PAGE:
Clients should not have to and do not want to forego damages to which they are entitled. The threshold of 'significant risk of harm' is further too high. We have experience of even lack of heating/hot water being refused for legal aid. The cost of remedying the urgent element of the repairs only is unlikely to be over £1,000. Such cases are therefore small claims and legal aid is not available in any event. Clients are as a result not able to get any meaningful disrepair advice or representation.


Disrepair is no longer in scope save for in the most serious/urgent cases. This leaves many tenants who are living in wholly unsuitable/unsatisfactory living conditions, with clear disrepair to their homes, without access to justice. In many cases the tenants are vulnerable. Providers that can and do offer 'no win, no fee' CFAs have to undertake a detailed risk assessment, and such fee arrangements are not suitable for many cases (for instance, against private landlords or where there are mental health concerns on the part of the tenant).



Sustainability of the profession

HLPA members are increasingly pessimistic about their ability to continue to provide legally aided services with particular concerns expressed about recruitment and retention of staff and the ability of organisations to remain financially viable. In our recent survey of our members we asked them how easily they are able to recruit to meet their organisation’s aims for legal aid services. More than half (52.3%) said it was hard, about a third (31.8%) said it was neither easy nor hard and the remainder said that they didn’t have any plans to recruit. The other response that was available was “easy”. No one chose this option.

64% of responders said they were worried about their ability to retain staff to deliver legal aid services over the next year, 84% were worried about their ability to retain staff over the next five years. 62% said they were worried about their ability to sustain legal aid service at all over the coming year, rising to 96% who were worried about their ability to sustain legal aid services over the next five years. 85.7% said they were looking for other streams of work (with 73.8% saying that this was to a significant extent because of LASPO).

Figures released by the Legal Aid Agency to the Civil Contracts Consultative Group (of which HLPA is a member) in September 2020 show a marked decline in the number of firms providing housing law advice under a legal aid contract since LASPO. The figures are represented in the graph below and show that there was a rally in numbers in September 2019, coinciding with the latest tender round, but that the numbers have already almost fallen back to the pre-September 2019 level. 



What our members say:


Legal aid does not pay. It is not financially viable. No pay increase for 23 years and actual pay reduction in 2013 under LASPO. Cannot recruit staff. A very bleak future for publicly funded services.


Staff get demoralised by dealing with the Legal Aid Agency. It adds a whole extra level of stress to what is already a stressful role - sometimes dealing with the Legal Aid Agency is harder than dealing with the opponent. Many experienced practitioners burn out and leave the work, new solicitors can't afford to accept jobs at legal aid pay rates because they can't afford housing etc. It is particularly difficult to recruit supervisors.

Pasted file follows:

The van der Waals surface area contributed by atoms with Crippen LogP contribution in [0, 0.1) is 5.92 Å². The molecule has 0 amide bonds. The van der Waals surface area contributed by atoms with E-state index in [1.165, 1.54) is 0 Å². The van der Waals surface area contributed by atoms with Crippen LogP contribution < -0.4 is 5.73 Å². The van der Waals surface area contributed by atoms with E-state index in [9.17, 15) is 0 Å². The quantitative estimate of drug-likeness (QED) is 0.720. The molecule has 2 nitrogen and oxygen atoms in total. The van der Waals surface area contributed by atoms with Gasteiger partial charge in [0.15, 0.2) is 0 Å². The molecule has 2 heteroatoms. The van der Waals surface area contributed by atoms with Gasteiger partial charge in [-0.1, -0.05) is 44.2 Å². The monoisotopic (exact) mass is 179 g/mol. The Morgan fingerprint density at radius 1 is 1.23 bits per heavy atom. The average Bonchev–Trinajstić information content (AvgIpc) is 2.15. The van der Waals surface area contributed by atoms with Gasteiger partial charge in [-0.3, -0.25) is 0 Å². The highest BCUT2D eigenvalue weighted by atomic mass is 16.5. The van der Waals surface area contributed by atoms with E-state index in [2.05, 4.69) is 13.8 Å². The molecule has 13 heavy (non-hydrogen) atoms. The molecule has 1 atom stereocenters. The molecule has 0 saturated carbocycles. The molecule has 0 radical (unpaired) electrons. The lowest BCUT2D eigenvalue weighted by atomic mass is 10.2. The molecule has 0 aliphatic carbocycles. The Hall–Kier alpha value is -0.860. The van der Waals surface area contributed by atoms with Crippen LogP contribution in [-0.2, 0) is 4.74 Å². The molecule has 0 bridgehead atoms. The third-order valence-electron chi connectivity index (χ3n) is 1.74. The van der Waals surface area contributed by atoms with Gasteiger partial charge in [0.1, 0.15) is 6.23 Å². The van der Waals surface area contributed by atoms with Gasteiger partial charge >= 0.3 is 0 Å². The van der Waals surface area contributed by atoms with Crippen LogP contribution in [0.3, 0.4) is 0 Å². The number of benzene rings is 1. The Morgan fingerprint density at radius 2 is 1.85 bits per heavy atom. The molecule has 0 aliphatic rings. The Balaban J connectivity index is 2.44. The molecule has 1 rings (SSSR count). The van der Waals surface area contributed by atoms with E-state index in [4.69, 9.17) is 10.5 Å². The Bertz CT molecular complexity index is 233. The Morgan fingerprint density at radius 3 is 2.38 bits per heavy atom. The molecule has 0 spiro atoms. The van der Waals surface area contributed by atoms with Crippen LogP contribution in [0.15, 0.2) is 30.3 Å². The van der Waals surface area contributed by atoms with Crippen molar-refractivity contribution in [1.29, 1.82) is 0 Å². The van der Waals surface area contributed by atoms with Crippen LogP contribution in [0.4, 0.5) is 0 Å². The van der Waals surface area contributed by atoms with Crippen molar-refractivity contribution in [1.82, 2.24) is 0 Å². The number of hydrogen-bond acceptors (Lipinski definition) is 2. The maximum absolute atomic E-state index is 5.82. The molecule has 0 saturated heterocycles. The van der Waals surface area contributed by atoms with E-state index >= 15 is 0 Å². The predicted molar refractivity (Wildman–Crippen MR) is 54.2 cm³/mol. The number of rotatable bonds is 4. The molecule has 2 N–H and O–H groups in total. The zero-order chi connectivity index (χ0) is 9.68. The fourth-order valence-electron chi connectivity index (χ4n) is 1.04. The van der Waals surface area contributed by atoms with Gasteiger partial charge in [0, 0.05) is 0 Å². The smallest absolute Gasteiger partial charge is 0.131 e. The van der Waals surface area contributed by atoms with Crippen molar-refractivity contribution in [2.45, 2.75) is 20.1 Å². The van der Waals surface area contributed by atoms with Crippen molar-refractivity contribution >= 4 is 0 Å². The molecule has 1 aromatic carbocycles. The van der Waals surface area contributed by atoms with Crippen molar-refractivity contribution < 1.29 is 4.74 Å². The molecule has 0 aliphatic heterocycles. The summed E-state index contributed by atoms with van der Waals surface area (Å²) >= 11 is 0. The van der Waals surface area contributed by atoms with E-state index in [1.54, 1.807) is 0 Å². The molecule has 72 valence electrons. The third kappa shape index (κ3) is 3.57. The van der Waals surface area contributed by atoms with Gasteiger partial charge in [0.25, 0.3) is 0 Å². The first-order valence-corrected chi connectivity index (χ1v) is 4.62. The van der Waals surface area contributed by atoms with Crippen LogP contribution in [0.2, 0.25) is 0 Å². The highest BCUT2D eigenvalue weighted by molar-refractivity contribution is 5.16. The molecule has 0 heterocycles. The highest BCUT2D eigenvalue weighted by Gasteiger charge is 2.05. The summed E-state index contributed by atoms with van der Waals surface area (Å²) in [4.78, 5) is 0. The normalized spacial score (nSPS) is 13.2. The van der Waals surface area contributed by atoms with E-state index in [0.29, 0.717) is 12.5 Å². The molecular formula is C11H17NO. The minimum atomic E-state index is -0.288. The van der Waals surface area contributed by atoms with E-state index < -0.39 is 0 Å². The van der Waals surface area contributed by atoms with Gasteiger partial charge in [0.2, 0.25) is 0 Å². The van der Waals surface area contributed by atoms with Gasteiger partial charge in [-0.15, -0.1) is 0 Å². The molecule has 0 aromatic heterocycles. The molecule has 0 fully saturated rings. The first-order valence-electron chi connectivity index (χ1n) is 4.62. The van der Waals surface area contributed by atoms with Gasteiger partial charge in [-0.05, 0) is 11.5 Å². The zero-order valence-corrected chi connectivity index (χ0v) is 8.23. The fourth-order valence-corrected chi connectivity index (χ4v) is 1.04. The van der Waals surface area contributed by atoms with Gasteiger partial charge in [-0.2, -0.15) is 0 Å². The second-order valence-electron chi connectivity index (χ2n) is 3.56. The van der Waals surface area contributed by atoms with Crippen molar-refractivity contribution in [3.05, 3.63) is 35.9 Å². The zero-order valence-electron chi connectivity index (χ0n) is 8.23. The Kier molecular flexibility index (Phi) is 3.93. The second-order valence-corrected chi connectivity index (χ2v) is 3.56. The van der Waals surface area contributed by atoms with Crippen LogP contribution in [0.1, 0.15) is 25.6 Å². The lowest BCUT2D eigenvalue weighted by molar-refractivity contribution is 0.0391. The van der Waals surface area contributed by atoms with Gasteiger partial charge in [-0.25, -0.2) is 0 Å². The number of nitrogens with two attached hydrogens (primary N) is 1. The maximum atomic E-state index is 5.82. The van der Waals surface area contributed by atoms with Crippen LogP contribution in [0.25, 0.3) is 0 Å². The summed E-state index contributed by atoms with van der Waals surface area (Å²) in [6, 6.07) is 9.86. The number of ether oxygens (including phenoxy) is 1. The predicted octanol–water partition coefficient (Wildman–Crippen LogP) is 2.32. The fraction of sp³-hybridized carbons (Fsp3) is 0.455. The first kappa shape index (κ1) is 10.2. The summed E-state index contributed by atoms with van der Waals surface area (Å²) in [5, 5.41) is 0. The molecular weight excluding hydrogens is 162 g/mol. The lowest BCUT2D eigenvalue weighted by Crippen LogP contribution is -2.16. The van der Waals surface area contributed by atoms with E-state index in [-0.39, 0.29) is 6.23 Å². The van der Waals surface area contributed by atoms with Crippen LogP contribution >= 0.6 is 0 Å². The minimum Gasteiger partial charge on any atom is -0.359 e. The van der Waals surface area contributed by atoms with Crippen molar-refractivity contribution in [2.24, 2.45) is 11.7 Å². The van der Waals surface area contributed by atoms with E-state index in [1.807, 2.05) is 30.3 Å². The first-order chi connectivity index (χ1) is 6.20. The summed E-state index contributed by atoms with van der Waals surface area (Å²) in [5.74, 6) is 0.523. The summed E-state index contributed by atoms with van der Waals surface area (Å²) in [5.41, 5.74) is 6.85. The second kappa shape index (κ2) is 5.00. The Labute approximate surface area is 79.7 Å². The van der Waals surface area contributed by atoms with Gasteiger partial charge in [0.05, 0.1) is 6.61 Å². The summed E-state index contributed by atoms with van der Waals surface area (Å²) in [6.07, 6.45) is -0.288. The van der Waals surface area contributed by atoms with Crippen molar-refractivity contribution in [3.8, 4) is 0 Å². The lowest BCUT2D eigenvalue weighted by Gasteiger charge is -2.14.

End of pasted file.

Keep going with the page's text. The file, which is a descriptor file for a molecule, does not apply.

We work in an area of the UK where we are the only provider and we have three fee earners. We cannot find anyone else and it is unlikely that we would be able to recruit, other than maybe a caseworker with no experience. A Law Centre close to us is about to close because their Director is retiring and they cannot fill the post.


Experienced staff in particular are very hard to replace. We worry that at the junior end, this will soon become an unviable career choice for bright committed young lawyers.


Stress and poor pay are among the factors causing people to leave this sector. Stress has caused me to decide to leave casework.


Delivering legal aid, after successive cuts, is a huge challenge. I have been doing this for 10 years and the fees (rates/fixed fees) have not increased in that time, which means lawyers have to work longer hours to keep it going. Many providers have stopped doing this work, or have closed through necessity, even in London, which is sad and worrying.


Legal aid has to be funded by other parts of the organisation that I work for which means that continuation of legal aid is always a worry and always up for reconsideration by the organisation.


How can we persuade any recent graduate to enter this area of law when they have over forty thousand pounds worth of student debt to pay off and the salaries are so much lower than what they can get paid working in other law firms? All our staff members are now in their 40s and over and we have no young people wanting to work in this area of law.


The department is leaning towards more private work as this is more viable.


Currently we are 70% private and 30% Legal Aid. As the horror of Legal Aid bureaucracy increases we may simply have to abandon Legal Aid as there is so much admin, auditing, peer review and fighting the Legal Aid Agency all of which is unpaid.


I am not sure if my employer will bid again for a Legal Aid contract when the current contract ends. The difficulty in making it viable to run a housing legal aid department is becoming more and more prevalent.




The LASPO reforms in the area of legal aid for disrepair have:

But disrepair is only one (albeit stark) example of the serious and ongoing negative effect of LASPO on access to justice.


November 2020


Sally Cheshire              - HLPA exec member

Marina Sergides – HLPA Co-chair

Simon Mullings – HLPA Co-chair





[1] Legal aid statistics England and Wales detailed civil data April to June 2019 - https://www.gov.uk/government/statistics/legal-aid-statistics-quarterly-april-to-june-2019

[2] Disrepair and housing conditions are just one example of lack of funding leading to dead letter law – see https://www.lag.org.uk/article/207304/homes-and--dis-contents--getting-full-value-out-of-the-homes--fitness-for-human-habitation--act on this issue but also https://www.lag.org.uk/article/204910/mortgage-possession-claims--the-changed-legal-landscape in relation to mortgage possession proceedings where there has been a similar decline, leading to radical changes in the law being overlooked.